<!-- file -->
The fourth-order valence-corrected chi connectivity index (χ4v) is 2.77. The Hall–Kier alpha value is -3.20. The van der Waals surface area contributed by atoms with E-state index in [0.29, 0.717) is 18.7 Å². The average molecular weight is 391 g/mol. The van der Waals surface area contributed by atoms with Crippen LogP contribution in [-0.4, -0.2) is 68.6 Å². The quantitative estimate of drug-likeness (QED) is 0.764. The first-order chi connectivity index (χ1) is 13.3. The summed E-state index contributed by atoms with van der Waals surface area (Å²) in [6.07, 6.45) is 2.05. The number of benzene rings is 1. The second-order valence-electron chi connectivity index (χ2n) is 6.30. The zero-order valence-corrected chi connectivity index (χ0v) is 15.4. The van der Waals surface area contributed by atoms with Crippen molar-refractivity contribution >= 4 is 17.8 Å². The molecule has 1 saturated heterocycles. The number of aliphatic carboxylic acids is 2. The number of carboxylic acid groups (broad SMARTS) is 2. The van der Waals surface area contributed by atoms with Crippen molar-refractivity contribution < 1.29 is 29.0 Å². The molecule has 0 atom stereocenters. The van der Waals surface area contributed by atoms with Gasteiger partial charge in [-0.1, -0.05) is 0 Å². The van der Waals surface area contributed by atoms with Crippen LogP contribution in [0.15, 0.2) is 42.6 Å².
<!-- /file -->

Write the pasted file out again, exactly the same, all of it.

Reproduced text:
The fourth-order valence-corrected chi connectivity index (χ4v) is 2.77. The Hall–Kier alpha value is -3.20. The van der Waals surface area contributed by atoms with E-state index in [0.29, 0.717) is 18.7 Å². The average molecular weight is 391 g/mol. The van der Waals surface area contributed by atoms with Crippen LogP contribution in [-0.4, -0.2) is 68.6 Å². The quantitative estimate of drug-likeness (QED) is 0.764. The first-order chi connectivity index (χ1) is 13.3. The summed E-state index contributed by atoms with van der Waals surface area (Å²) in [6.07, 6.45) is 2.05. The number of benzene rings is 1. The second-order valence-electron chi connectivity index (χ2n) is 6.30. The zero-order valence-corrected chi connectivity index (χ0v) is 15.4. The van der Waals surface area contributed by atoms with Crippen molar-refractivity contribution >= 4 is 17.8 Å². The molecule has 1 saturated heterocycles. The number of aliphatic carboxylic acids is 2. The number of carboxylic acid groups (broad SMARTS) is 2. The van der Waals surface area contributed by atoms with Crippen molar-refractivity contribution < 1.29 is 29.0 Å². The molecule has 0 atom stereocenters. The van der Waals surface area contributed by atoms with Gasteiger partial charge in [-0.1, -0.05) is 0 Å². The van der Waals surface area contributed by atoms with Crippen LogP contribution in [0.15, 0.2) is 42.6 Å².